Council president Dan Soltesz said Columbia Gas has worked well with the borough and its officials, and understands residents may have some issues with the project.
“There are going to be some hardships during the time when they're building,” Soltesz said. “Replacing this infrastructure benefits the borough, especially the service lines from the main line to the houses. It's usually a homeowner's responsibility (to take care of those lines). The fact that they're going to be changing all those lines out, that's a project that can cost anywhere from $2,000 to $3,000 (per house), maybe more. They're going to do it for free ... We're going to work with them and make sure our residents are served in the best way possible.”
Construction coordinator Mike Kendra said no work will be done on private property without speaking to the homeowner.
Cards or informational doorknob hang tags will be placed at residences. Property owners will have at least a week from that notice to make arrangements with the gas company to perform work on their land.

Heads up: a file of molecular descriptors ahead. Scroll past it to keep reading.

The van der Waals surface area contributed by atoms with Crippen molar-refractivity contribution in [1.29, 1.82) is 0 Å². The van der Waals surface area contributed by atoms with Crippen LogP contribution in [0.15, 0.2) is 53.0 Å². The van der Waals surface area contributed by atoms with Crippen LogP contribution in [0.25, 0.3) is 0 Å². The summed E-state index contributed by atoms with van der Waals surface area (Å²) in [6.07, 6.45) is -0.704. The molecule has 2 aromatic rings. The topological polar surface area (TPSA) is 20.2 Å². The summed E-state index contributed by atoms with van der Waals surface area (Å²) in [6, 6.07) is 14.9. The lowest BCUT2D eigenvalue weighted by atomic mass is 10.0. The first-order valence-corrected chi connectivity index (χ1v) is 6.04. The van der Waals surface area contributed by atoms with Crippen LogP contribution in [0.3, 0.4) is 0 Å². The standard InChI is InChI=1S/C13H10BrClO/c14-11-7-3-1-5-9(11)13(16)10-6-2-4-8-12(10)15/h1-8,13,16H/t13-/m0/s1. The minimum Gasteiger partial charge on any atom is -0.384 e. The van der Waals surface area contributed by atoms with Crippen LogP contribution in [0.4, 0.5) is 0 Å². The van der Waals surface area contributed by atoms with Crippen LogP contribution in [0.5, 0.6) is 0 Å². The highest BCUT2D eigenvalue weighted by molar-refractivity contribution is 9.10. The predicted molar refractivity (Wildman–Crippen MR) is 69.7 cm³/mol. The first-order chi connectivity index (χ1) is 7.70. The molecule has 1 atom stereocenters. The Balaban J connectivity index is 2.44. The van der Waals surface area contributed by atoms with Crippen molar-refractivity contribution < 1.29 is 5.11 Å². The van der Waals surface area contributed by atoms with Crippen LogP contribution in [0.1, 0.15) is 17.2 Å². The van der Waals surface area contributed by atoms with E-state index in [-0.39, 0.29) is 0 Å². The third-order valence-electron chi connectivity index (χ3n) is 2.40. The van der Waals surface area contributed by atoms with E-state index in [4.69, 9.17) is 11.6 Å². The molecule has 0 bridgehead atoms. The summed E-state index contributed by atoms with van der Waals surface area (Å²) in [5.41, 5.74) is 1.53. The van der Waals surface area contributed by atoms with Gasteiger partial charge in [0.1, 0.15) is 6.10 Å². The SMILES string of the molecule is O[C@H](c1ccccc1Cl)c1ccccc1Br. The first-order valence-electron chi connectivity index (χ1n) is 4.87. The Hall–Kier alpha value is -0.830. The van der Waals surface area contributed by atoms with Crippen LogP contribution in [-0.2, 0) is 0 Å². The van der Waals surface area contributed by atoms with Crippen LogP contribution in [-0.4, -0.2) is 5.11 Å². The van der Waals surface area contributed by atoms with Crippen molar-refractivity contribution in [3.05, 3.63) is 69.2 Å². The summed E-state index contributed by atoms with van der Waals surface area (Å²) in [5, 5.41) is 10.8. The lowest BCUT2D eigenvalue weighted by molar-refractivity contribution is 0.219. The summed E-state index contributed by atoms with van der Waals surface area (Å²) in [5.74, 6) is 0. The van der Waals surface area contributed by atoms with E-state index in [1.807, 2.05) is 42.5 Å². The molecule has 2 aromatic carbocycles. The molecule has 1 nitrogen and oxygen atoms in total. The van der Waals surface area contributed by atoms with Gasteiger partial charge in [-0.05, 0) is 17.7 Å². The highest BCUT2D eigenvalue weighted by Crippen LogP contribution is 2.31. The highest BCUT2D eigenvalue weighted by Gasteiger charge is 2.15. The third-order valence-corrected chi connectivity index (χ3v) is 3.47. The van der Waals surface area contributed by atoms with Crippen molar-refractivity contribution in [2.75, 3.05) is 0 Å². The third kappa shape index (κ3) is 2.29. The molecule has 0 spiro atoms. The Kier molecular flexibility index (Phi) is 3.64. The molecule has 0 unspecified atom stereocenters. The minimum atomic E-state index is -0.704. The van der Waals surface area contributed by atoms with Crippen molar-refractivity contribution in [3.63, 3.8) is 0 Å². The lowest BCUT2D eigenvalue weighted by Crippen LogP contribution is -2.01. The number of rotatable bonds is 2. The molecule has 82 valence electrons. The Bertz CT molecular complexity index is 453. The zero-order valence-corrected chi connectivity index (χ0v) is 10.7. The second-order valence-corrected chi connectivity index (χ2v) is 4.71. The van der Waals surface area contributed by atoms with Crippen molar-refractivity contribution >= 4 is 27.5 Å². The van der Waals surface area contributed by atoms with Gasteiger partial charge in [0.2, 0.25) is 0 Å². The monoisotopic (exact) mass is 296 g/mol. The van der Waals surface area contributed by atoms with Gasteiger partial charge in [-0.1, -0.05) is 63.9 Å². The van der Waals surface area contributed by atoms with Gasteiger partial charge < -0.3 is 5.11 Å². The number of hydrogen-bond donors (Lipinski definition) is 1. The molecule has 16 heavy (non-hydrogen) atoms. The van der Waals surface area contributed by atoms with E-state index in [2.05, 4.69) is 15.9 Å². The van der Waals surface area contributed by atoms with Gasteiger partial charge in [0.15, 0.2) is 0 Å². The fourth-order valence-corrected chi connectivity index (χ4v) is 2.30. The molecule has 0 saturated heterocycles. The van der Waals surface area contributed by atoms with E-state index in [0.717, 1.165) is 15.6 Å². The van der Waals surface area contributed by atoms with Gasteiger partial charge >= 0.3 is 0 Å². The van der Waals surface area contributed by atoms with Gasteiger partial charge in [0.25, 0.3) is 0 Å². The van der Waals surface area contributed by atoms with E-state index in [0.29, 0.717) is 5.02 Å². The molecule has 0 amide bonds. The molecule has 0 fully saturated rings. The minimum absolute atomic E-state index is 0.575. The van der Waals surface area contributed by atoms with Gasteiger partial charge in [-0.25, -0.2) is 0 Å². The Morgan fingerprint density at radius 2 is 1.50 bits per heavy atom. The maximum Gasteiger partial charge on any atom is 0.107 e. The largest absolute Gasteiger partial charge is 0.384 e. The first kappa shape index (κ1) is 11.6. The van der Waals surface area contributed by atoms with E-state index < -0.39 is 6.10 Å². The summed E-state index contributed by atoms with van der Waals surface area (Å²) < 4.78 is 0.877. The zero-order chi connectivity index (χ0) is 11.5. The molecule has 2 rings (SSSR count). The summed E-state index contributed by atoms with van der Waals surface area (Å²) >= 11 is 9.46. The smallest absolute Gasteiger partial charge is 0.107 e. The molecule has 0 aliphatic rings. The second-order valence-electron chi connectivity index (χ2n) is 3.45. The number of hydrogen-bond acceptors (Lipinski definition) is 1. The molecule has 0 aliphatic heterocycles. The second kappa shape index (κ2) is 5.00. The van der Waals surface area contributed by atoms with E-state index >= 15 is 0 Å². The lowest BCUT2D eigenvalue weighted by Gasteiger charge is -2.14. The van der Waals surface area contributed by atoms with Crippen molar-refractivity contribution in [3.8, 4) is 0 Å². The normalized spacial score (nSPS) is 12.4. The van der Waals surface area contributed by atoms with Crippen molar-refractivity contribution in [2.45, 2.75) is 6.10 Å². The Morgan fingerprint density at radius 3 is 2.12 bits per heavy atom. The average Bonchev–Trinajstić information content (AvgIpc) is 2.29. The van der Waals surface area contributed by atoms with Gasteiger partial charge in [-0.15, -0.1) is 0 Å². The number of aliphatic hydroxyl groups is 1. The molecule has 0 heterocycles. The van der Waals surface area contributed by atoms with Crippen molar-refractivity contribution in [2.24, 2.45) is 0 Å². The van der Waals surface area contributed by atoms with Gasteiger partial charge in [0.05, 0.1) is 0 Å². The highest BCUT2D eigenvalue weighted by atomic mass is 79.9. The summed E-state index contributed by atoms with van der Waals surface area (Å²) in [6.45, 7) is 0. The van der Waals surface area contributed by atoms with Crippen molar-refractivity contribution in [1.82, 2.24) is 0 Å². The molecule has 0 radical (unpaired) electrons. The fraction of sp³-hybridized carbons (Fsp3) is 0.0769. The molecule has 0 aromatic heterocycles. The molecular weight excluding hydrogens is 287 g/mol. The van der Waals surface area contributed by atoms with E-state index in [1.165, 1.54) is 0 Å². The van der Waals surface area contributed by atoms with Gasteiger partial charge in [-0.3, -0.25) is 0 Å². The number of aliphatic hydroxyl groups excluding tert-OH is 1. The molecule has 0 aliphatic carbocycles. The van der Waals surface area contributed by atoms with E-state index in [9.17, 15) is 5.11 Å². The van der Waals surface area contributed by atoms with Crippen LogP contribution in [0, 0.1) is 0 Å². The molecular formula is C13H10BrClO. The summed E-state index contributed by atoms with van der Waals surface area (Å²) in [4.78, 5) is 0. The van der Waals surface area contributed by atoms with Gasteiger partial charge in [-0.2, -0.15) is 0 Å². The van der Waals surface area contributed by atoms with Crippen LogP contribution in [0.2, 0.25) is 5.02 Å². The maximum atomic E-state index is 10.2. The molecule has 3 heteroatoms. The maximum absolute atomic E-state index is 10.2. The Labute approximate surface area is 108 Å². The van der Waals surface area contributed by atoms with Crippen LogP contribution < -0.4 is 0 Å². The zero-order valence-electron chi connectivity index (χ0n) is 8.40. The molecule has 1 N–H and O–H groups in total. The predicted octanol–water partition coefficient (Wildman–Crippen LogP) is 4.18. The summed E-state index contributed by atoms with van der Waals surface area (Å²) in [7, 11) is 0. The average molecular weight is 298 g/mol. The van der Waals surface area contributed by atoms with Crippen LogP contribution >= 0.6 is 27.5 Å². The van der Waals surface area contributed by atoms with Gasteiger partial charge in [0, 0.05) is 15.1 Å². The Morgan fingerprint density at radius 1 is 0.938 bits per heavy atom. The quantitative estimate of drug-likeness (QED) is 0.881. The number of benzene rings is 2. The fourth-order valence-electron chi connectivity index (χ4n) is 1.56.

Representatives repeatedly said any alterations or damages to an area will be replaced or repaired, such as digging up a yard or sidewalk.
“We aim to be a good neighbor,” Schwartz said.
Resident Judd Gordon of Delano Drive said he heard those claims years ago during a sewer line project, and does not believe it.
“In the past we were treated very ineffectively,” Gordon told the representatives. “I would appreciate you knowing that and respecting that ... There were probably five or six contractors that worked on the sewage situation, and they left a mess. They wrecked trees and did a whole lot of things.”
Meter placement was a concern of several residents, many of whom have meters at the back of their houses.
“We strive for the side of the house,” gas company construction specialist John Lamb said of new meter placement. “There are certain codes we have to follow.”